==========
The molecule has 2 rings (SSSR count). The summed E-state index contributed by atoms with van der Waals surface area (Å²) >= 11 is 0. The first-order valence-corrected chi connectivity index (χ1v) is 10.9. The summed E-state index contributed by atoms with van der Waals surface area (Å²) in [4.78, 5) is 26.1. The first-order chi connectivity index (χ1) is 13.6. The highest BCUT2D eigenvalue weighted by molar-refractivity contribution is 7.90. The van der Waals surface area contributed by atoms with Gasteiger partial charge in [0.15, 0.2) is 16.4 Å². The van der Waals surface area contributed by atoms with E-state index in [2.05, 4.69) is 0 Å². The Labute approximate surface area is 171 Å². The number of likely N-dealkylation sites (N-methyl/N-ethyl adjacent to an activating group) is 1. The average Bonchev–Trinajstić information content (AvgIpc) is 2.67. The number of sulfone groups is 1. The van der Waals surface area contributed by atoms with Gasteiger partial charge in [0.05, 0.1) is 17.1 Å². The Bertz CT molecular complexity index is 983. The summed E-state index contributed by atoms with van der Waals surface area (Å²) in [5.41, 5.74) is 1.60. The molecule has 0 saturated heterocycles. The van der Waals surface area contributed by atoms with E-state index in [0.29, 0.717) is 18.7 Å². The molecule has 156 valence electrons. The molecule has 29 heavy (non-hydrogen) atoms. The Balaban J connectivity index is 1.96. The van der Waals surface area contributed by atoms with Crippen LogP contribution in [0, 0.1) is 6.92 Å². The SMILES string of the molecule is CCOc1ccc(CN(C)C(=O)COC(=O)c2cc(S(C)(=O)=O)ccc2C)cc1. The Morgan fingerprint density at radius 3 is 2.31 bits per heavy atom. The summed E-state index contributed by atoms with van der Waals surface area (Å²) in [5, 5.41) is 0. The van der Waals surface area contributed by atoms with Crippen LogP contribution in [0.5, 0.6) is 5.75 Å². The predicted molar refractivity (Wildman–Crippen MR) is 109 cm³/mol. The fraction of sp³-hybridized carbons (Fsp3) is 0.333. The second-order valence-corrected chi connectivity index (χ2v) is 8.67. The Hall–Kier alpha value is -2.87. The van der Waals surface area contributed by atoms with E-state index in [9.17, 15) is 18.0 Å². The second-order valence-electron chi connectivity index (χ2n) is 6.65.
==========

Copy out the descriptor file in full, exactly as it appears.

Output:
The molecule has 2 rings (SSSR count). The summed E-state index contributed by atoms with van der Waals surface area (Å²) >= 11 is 0. The first-order valence-corrected chi connectivity index (χ1v) is 10.9. The summed E-state index contributed by atoms with van der Waals surface area (Å²) in [4.78, 5) is 26.1. The first-order chi connectivity index (χ1) is 13.6. The highest BCUT2D eigenvalue weighted by molar-refractivity contribution is 7.90. The van der Waals surface area contributed by atoms with Gasteiger partial charge in [0.15, 0.2) is 16.4 Å². The van der Waals surface area contributed by atoms with E-state index in [2.05, 4.69) is 0 Å². The Labute approximate surface area is 171 Å². The number of likely N-dealkylation sites (N-methyl/N-ethyl adjacent to an activating group) is 1. The average Bonchev–Trinajstić information content (AvgIpc) is 2.67. The number of sulfone groups is 1. The van der Waals surface area contributed by atoms with Gasteiger partial charge in [0.05, 0.1) is 17.1 Å². The Bertz CT molecular complexity index is 983. The summed E-state index contributed by atoms with van der Waals surface area (Å²) in [5.41, 5.74) is 1.60. The molecule has 0 saturated heterocycles. The van der Waals surface area contributed by atoms with E-state index in [0.29, 0.717) is 18.7 Å². The molecule has 156 valence electrons. The molecule has 29 heavy (non-hydrogen) atoms. The Balaban J connectivity index is 1.96. The van der Waals surface area contributed by atoms with Crippen LogP contribution in [0, 0.1) is 6.92 Å². The SMILES string of the molecule is CCOc1ccc(CN(C)C(=O)COC(=O)c2cc(S(C)(=O)=O)ccc2C)cc1. The Morgan fingerprint density at radius 3 is 2.31 bits per heavy atom. The summed E-state index contributed by atoms with van der Waals surface area (Å²) in [5, 5.41) is 0. The van der Waals surface area contributed by atoms with Crippen LogP contribution in [0.5, 0.6) is 5.75 Å². The predicted molar refractivity (Wildman–Crippen MR) is 109 cm³/mol. The fraction of sp³-hybridized carbons (Fsp3) is 0.333. The second-order valence-corrected chi connectivity index (χ2v) is 8.67. The Hall–Kier alpha value is -2.87. The van der Waals surface area contributed by atoms with E-state index in [9.17, 15) is 18.0 Å². The second-order valence-electron chi connectivity index (χ2n) is 6.65.